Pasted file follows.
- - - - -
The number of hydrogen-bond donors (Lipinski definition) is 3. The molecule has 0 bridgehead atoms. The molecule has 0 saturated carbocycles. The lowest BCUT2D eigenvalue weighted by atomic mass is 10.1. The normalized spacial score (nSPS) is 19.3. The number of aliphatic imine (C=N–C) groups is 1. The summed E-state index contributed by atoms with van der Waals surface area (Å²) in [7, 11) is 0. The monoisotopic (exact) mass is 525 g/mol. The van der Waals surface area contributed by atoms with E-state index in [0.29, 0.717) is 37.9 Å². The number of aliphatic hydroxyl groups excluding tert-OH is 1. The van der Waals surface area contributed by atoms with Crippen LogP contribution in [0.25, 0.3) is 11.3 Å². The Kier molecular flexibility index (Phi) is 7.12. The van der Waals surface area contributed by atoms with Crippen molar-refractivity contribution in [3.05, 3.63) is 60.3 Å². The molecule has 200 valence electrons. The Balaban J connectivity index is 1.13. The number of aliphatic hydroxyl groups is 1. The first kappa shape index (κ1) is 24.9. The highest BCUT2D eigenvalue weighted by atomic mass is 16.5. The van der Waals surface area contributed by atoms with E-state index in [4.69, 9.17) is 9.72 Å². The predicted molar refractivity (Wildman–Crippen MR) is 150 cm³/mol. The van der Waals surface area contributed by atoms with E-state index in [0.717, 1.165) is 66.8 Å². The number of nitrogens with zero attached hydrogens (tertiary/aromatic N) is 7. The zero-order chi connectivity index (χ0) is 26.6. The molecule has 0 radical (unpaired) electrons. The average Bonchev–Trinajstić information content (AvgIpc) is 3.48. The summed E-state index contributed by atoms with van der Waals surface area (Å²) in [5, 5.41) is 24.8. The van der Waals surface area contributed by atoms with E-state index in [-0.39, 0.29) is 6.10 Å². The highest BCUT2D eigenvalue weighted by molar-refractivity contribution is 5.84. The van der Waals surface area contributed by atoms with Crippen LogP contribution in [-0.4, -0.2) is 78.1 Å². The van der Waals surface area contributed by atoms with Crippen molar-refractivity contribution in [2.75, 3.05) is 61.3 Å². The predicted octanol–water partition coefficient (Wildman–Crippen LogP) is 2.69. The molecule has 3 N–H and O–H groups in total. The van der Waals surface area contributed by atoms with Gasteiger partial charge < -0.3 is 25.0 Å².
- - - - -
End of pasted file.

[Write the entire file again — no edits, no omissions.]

The number of hydrogen-bond donors (Lipinski definition) is 3. The molecule has 0 bridgehead atoms. The molecule has 0 saturated carbocycles. The lowest BCUT2D eigenvalue weighted by atomic mass is 10.1. The normalized spacial score (nSPS) is 19.3. The number of aliphatic imine (C=N–C) groups is 1. The summed E-state index contributed by atoms with van der Waals surface area (Å²) in [7, 11) is 0. The monoisotopic (exact) mass is 525 g/mol. The van der Waals surface area contributed by atoms with E-state index in [0.29, 0.717) is 37.9 Å². The number of aliphatic hydroxyl groups excluding tert-OH is 1. The van der Waals surface area contributed by atoms with Crippen LogP contribution in [0.25, 0.3) is 11.3 Å². The Kier molecular flexibility index (Phi) is 7.12. The van der Waals surface area contributed by atoms with Crippen molar-refractivity contribution in [3.05, 3.63) is 60.3 Å². The molecule has 200 valence electrons. The Balaban J connectivity index is 1.13. The number of aliphatic hydroxyl groups is 1. The first kappa shape index (κ1) is 24.9. The highest BCUT2D eigenvalue weighted by atomic mass is 16.5. The van der Waals surface area contributed by atoms with E-state index in [4.69, 9.17) is 9.72 Å². The predicted molar refractivity (Wildman–Crippen MR) is 150 cm³/mol. The van der Waals surface area contributed by atoms with E-state index in [0.717, 1.165) is 66.8 Å². The number of nitrogens with zero attached hydrogens (tertiary/aromatic N) is 7. The zero-order chi connectivity index (χ0) is 26.6. The molecule has 0 radical (unpaired) electrons. The average Bonchev–Trinajstić information content (AvgIpc) is 3.48. The summed E-state index contributed by atoms with van der Waals surface area (Å²) in [5, 5.41) is 24.8. The van der Waals surface area contributed by atoms with E-state index in [-0.39, 0.29) is 6.10 Å². The highest BCUT2D eigenvalue weighted by molar-refractivity contribution is 5.84. The van der Waals surface area contributed by atoms with Crippen LogP contribution in [-0.4, -0.2) is 78.1 Å². The van der Waals surface area contributed by atoms with Crippen molar-refractivity contribution in [2.75, 3.05) is 61.3 Å². The predicted octanol–water partition coefficient (Wildman–Crippen LogP) is 2.69. The molecule has 3 N–H and O–H groups in total. The van der Waals surface area contributed by atoms with Gasteiger partial charge < -0.3 is 25.0 Å².